With sad regularity, it seems someone comes to the site looking for "the word" for some very specific relationship. Recently, it was What is the English word for husband of the daughter of my brother?. This morning there is Question Regarding Relationships, asking "how someone calls the person whom their husbands are biological brothers?"
Of course, English isn't very rich in such kinship terms, so the answer is usually "there isn't one; you have to spell it all out" or "it's the same as the name for these other relationships, and then you have to spell out the details". In fact, the first cited question was closed as a duplicate of Paucity of words for relationships.
I think it makes sense to have a single answer where we direct these kinds of questions. The problem is, while useful and interesting, the "duplicate" doesn't actually provide a usable answer for these questioners. The answers there answer the question asked, focusing on "why" and not the terms English speakers actually use.
So, my question: would it be appropriate to make a "model" question of this sort, with a model answer, which could be used as the duplicate for this kind of question?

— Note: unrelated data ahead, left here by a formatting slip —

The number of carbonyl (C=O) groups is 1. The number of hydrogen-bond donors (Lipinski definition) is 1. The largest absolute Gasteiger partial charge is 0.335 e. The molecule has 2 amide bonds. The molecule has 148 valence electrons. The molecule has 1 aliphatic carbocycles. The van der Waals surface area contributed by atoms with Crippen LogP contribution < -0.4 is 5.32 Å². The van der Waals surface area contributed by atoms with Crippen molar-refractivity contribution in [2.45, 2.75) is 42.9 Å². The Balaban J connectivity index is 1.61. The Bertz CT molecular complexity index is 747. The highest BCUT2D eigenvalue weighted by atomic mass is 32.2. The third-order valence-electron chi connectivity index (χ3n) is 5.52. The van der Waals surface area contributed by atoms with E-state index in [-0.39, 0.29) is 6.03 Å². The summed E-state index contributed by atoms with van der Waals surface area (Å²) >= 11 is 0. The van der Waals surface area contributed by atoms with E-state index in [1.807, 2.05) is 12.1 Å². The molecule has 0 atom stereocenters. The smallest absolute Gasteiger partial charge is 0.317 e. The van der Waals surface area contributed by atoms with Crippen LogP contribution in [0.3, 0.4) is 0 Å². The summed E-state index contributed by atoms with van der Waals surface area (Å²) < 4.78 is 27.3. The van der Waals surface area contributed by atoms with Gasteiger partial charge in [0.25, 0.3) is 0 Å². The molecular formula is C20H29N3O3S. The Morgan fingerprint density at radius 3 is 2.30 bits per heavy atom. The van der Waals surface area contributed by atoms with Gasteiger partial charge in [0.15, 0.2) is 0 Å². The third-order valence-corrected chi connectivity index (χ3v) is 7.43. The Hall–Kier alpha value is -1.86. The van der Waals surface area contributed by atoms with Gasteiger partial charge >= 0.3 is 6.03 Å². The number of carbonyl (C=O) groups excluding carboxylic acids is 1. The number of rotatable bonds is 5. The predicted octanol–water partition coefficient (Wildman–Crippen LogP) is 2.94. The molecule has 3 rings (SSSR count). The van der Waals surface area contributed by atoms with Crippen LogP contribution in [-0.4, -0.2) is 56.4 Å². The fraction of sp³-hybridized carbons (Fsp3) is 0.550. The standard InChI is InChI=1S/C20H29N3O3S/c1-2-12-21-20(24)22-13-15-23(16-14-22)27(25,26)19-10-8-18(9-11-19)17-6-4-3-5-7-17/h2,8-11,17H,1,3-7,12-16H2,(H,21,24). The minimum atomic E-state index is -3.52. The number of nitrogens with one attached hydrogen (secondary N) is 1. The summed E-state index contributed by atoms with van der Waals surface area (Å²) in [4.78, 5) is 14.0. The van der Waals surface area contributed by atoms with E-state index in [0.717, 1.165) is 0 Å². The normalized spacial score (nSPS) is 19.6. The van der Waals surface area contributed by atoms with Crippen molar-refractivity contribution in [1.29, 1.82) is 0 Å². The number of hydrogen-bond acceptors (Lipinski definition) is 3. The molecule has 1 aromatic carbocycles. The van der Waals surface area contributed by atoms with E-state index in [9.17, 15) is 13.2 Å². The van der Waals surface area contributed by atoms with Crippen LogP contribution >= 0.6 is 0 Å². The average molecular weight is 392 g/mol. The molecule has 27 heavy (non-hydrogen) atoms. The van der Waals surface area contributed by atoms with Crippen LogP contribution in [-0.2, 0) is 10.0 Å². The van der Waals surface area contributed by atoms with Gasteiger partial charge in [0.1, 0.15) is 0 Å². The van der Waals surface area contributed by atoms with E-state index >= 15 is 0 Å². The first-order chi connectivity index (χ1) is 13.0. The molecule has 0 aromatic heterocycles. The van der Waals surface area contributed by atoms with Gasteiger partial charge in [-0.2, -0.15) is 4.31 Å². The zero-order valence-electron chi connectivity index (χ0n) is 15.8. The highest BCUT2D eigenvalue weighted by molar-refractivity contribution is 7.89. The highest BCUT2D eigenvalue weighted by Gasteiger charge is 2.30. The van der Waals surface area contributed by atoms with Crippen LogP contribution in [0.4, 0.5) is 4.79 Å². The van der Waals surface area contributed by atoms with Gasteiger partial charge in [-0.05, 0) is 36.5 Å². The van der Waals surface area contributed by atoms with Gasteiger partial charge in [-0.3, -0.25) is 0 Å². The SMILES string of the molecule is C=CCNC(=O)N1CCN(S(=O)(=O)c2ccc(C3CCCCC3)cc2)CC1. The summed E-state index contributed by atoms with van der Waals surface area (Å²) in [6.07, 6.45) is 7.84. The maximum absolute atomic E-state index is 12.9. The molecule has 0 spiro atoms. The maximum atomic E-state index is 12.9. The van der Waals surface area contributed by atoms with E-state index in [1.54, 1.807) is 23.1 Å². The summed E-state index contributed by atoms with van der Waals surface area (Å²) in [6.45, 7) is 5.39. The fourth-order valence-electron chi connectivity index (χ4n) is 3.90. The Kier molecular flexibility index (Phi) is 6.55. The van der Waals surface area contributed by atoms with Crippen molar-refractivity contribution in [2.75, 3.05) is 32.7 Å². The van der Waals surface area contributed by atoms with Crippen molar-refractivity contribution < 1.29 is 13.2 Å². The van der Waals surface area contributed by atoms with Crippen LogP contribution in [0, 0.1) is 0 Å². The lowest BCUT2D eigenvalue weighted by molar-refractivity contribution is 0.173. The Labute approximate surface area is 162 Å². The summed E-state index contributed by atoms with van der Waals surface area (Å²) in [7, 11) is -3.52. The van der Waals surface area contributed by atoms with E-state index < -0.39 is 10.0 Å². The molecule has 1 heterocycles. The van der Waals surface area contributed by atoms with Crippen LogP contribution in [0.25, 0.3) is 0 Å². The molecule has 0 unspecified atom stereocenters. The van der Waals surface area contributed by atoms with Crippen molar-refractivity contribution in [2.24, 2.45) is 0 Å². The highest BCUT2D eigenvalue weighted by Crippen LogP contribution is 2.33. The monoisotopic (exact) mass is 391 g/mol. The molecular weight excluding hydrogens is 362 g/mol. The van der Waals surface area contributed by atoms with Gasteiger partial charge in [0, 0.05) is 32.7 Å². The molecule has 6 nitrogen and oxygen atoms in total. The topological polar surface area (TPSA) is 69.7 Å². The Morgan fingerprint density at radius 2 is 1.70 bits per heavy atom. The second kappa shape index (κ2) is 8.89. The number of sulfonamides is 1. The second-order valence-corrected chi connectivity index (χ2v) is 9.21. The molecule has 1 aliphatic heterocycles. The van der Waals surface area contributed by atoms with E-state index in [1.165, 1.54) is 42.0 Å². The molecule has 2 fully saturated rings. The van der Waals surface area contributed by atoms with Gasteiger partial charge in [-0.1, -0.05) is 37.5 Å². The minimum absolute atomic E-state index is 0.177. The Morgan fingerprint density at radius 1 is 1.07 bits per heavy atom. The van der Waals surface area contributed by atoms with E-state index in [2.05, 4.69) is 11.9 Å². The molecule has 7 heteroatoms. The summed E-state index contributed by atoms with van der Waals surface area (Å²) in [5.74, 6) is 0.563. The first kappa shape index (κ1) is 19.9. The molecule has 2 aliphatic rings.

I would make it a community-wiki question, and while I would also provide an answer I would expect that others could/should chime in to clarify language/correct errors/add helpful information. For example, there may be some obscure/obsolete English terms for specific relationships that would be of interest to "language enthusiasts" even if not all that usable in everyday life.
So, yea or nay? If yea, is there anything in particular I should take into consideration?
Edited to add, for those who want an answer to the question in the title:
Dark Helmet: I am your father's brother's nephew's cousin's former roommate.
Lone Starr: What's that make us?
Dark Helmet: Absolutely nothing!
And to do the "math" (assuming traditional heterosexual norms of monogamous marriage and reproduction, i.e. all siblings have the same set of two biological parents, one male and one female, who are married to one another; and also assuming that unmodified "cousin" means first cousin):
Your father's brother is your uncle.
Your uncle's nephew can be either:
- Your brother
- Your first cousin on your father's side (son of another sibling of your father and uncle, but not the son of your uncle—that would be your uncle's son, not his nephew)
- Your "cousin-in-law" (your uncle's wife's sibling's son)
There are, by my count, six possible relationships between you and your father's brother's nephew's cousin:
- You yourself (cousin of 2.3)
- Your brother (ditto)
- Your first paternal cousin (cousin of 2.1, 2.2, or 2.3—either your uncle's son or the son of another sibling of both your father and uncle)
- Your first maternal cousin (cousin of 2.1 or 2.2)
- Your "cousin-in-law" (cousin of 2.3, on the other side of the family; not a close blood relative, unless you've got a family tree that circles back on itself)
- Your paternal uncle's wife's sibling's spouse's son (cousin of 2.4; not a close blood relative of you or your cousin)
And of course, the cousin's former roommate could be just about anybody.